Tax code a punch card in Pentium-chip world

The recent trend of positive job numbers — while good — do not alter the fact that the U.S. tax code is an albatross weighing down our nation’s economy. The code is a case example of outdated punch-card policies having a punitive impact in a Pentium-chip world. To achieve our economic potential and ensure that our children are more prosperous than their parents, it is imperative that we significantly upgrade our antiquated tax system.

No government document is more impactful than the tax code in determining the economy’s direction. Unfortunately, it’s a depressing read. The U.S. code paints a picture of a country with complex, chaotic and contradictory imperatives. While the code appropriately encourages investment in research and development, its system of taxing worldwide income punishes the same American-based global corporations that account for the bulk of U.S. R&D spending, exports and almost all outward direct investments. Every new job is critical, and chasing away America’s economic champions through punitive, complex tax policies makes zero sense.

Other nations have learned this lesson and retooled to be more competitive. This year alone, Canada, the United Kingdom and Japan are cutting rates; Japan and the UK became the latest countries to join the “territorial tax club,” avoiding taxing the foreign earnings of their home-grown industries. In fact, when Japan’s lower rates became effective earlier this month, the U.S. took over the mantle of having the highest corporate rate in the industrialized world and being one of a few outsiders to the territorial tax club — both to its significant disadvantage as a global competitor.

Japan, the UK, Canada, and China — among others — are making the decision to compete, and are adapting quickly to the reality that technology creates an environment for highly effective global collaboration where people can accomplish almost anything from anywhere at anytime. In such an environment, tax policy decisions really matter.

Make no mistake: the U.S. can compete and win in today’s hyper-connected, ultra-competitive global marketplace. The entrepreneurial energy at the heart of American innovation has yet to be fully replicated anywhere else. Our nation’s universities remain the best in the world, our legal system remains strong, and, by 2020, our population will be younger than both China and the Eurozone.

Moreover, the United States is home to a tech sector that is transforming the world. A recent review of 40 top American multinational tech companies found that they generate global sales in excess of $1 trillion, employ more than one million people with over half being U.S. employees, and have U.S. investments exceeding their U.S. earnings.

Tech is a success story that is driving transformative innovation in areas like mobility, “smart” energy, transportation and buildings, cloud computing, machine-to-machine communication, and molecular-level manufacturing that promise to create millions of new jobs and trillions in revenue.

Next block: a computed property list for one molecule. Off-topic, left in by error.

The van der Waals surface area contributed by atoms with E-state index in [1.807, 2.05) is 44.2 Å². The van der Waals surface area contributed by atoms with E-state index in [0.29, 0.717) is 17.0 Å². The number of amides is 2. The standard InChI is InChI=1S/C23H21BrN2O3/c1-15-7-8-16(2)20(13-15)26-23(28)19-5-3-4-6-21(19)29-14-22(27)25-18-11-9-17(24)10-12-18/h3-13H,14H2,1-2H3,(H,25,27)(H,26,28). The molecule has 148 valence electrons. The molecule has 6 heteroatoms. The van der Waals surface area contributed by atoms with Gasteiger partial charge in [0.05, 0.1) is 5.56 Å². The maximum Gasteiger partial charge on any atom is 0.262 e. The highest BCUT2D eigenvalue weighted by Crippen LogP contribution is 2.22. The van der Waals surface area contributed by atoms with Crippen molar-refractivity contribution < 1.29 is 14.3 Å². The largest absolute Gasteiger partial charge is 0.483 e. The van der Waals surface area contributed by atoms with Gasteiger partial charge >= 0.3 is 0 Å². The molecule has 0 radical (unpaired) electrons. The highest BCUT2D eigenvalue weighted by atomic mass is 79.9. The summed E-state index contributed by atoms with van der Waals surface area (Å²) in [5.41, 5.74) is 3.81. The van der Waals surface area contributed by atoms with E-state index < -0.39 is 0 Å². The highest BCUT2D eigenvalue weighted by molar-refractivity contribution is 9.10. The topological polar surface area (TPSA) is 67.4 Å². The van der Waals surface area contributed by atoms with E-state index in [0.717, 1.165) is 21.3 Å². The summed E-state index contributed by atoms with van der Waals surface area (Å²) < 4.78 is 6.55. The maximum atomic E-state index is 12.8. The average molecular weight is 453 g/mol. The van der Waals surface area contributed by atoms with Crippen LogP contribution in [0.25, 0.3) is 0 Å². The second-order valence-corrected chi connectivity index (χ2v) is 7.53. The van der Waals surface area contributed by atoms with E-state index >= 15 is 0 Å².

Unfortunately, tech’s success pales in comparison to its potential, and our nation’s tax policies are holding us back. I know firsthand from my discussions with leading companies that corporate tax policy is a major driver of where to locate the next factory or facility, and the jobs that accompany it. These critical investment decisions are not a simple game of salary and supply-chain arbitrage.

Upgrading the tax code will go a long way towards reclaiming America’s global economic leadership. Many of the most prominent companies in our country, and certainly in the tech sector, did not exist or existed in a very different form when our code was last rewritten in 1986. Like it has in other major markets, an upgraded tax code must be simple, with lower rates and innovation incentives like a permanent R&D tax credit, and membership in the territorial club — all key determinants of economic growth.

This won’t be easy. The president and key members of Congress have offered proposals that demonstrate a shared commitment to making reform a reality. But getting from proposals to a final plan is going to take hard work. While we have concerns with some elements of these proposals, we stand with the president and Congress in our commitment to tax reform that makes us more competitive and a magnet for business investment.

For too long, U.S. tax policies have driven jobs and investment overseas. It is high time that American tax policies better benefit American workers, businesses, and communities. It’s time to bring investment home.

• Garfield is president and CEO of Information Technology Industry Council (


Mon, 01/23/2017 - 08:35

Letter: Moving the homeless ‘down the sidewalk’ doesn’t make the problem go away

Homeless people are people. There was a recent study that most Americans couldn’t afford to pay an unexpected $200 bill. Our food bank provides services to mostly employed people who are barely making it paycheck to paycheck. One mistake, one crisis, one choice, one death in a family can make many in society already struggling homeless.

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Mon, 01/23/2017 - 08:33

My Turn: The free ride is over

I moved to Alaska very shortly after the personal state income tax was abolished and deep inside I knew I’d be here when the time to re-instate it came around.

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Letter: Let the homeless stay

As a lifelong Juneau resident I, too, have been concerned about the rise in high profile homelessness in downtown. When I was growing up, it was very rare to see people sleeping out in doorways and on sidewalks — but I think this should elicit empathy and compassion on our part as citizens rather than a knee-jerk initiative to drive a group of people out of downtown.

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